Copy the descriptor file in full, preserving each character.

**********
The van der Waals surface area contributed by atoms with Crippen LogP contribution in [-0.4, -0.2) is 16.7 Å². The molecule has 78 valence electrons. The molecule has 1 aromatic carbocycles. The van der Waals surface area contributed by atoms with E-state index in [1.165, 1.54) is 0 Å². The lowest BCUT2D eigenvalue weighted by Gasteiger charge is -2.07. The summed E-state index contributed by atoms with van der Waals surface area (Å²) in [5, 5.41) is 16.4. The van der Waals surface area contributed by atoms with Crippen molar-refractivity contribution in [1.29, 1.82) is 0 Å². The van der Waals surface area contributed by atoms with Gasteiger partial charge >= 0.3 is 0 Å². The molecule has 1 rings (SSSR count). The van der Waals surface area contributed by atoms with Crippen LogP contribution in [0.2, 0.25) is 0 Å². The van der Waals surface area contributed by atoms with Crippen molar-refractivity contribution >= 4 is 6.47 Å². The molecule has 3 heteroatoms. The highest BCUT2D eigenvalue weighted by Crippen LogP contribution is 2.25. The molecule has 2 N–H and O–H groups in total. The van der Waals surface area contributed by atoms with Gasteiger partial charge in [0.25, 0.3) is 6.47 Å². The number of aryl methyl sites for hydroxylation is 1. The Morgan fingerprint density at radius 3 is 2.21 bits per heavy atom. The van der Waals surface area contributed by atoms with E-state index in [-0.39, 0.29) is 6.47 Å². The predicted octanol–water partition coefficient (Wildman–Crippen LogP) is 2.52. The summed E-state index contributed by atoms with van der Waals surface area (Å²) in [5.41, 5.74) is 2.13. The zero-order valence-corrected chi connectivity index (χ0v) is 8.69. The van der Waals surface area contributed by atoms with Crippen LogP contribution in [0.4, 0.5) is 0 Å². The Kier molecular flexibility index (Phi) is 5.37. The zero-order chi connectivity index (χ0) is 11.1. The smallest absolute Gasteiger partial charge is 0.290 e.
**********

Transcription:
The van der Waals surface area contributed by atoms with Crippen LogP contribution in [-0.4, -0.2) is 16.7 Å². The molecule has 78 valence electrons. The molecule has 1 aromatic carbocycles. The van der Waals surface area contributed by atoms with E-state index in [1.165, 1.54) is 0 Å². The lowest BCUT2D eigenvalue weighted by Gasteiger charge is -2.07. The summed E-state index contributed by atoms with van der Waals surface area (Å²) in [5, 5.41) is 16.4. The van der Waals surface area contributed by atoms with Crippen molar-refractivity contribution in [1.29, 1.82) is 0 Å². The van der Waals surface area contributed by atoms with Gasteiger partial charge >= 0.3 is 0 Å². The molecule has 1 rings (SSSR count). The van der Waals surface area contributed by atoms with Crippen LogP contribution in [0.2, 0.25) is 0 Å². The van der Waals surface area contributed by atoms with Crippen molar-refractivity contribution >= 4 is 6.47 Å². The molecule has 3 heteroatoms. The highest BCUT2D eigenvalue weighted by Crippen LogP contribution is 2.25. The molecule has 2 N–H and O–H groups in total. The van der Waals surface area contributed by atoms with Gasteiger partial charge in [0.25, 0.3) is 6.47 Å². The number of aryl methyl sites for hydroxylation is 1. The Morgan fingerprint density at radius 3 is 2.21 bits per heavy atom. The van der Waals surface area contributed by atoms with E-state index in [-0.39, 0.29) is 6.47 Å². The predicted octanol–water partition coefficient (Wildman–Crippen LogP) is 2.52. The summed E-state index contributed by atoms with van der Waals surface area (Å²) in [5.41, 5.74) is 2.13. The zero-order valence-corrected chi connectivity index (χ0v) is 8.69. The van der Waals surface area contributed by atoms with Crippen LogP contribution in [0.4, 0.5) is 0 Å². The Kier molecular flexibility index (Phi) is 5.37. The zero-order chi connectivity index (χ0) is 11.1. The smallest absolute Gasteiger partial charge is 0.290 e.